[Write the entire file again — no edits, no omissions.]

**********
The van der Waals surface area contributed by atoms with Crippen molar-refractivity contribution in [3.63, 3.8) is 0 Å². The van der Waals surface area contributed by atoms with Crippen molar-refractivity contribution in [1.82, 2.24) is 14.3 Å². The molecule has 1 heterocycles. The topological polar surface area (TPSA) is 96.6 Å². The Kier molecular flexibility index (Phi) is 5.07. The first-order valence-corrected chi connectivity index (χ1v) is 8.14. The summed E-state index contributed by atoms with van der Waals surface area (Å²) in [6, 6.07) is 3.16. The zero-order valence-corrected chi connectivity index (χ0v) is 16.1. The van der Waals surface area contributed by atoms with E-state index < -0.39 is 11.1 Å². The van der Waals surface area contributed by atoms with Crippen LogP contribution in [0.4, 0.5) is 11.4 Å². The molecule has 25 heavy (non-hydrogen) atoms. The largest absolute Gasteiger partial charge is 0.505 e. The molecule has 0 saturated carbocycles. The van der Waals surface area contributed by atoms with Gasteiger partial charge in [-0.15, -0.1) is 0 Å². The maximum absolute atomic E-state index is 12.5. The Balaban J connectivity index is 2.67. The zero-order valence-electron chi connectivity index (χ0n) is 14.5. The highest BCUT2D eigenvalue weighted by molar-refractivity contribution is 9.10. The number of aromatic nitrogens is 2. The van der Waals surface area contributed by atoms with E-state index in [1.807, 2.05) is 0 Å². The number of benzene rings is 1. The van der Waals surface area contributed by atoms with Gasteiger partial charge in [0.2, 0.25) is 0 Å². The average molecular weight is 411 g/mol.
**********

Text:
The van der Waals surface area contributed by atoms with Crippen molar-refractivity contribution in [3.63, 3.8) is 0 Å². The van der Waals surface area contributed by atoms with Crippen molar-refractivity contribution in [1.82, 2.24) is 14.3 Å². The molecule has 1 heterocycles. The topological polar surface area (TPSA) is 96.6 Å². The Kier molecular flexibility index (Phi) is 5.07. The first-order valence-corrected chi connectivity index (χ1v) is 8.14. The summed E-state index contributed by atoms with van der Waals surface area (Å²) in [6, 6.07) is 3.16. The zero-order valence-corrected chi connectivity index (χ0v) is 16.1. The van der Waals surface area contributed by atoms with E-state index < -0.39 is 11.1 Å². The van der Waals surface area contributed by atoms with Crippen LogP contribution in [0.4, 0.5) is 11.4 Å². The molecule has 25 heavy (non-hydrogen) atoms. The largest absolute Gasteiger partial charge is 0.505 e. The molecule has 0 saturated carbocycles. The van der Waals surface area contributed by atoms with Gasteiger partial charge in [-0.15, -0.1) is 0 Å². The maximum absolute atomic E-state index is 12.5. The Balaban J connectivity index is 2.67. The zero-order valence-electron chi connectivity index (χ0n) is 14.5. The highest BCUT2D eigenvalue weighted by molar-refractivity contribution is 9.10. The number of aromatic nitrogens is 2. The van der Waals surface area contributed by atoms with E-state index in [1.807, 2.05) is 0 Å². The number of benzene rings is 1. The van der Waals surface area contributed by atoms with Gasteiger partial charge in [0.2, 0.25) is 0 Å². The average molecular weight is 411 g/mol.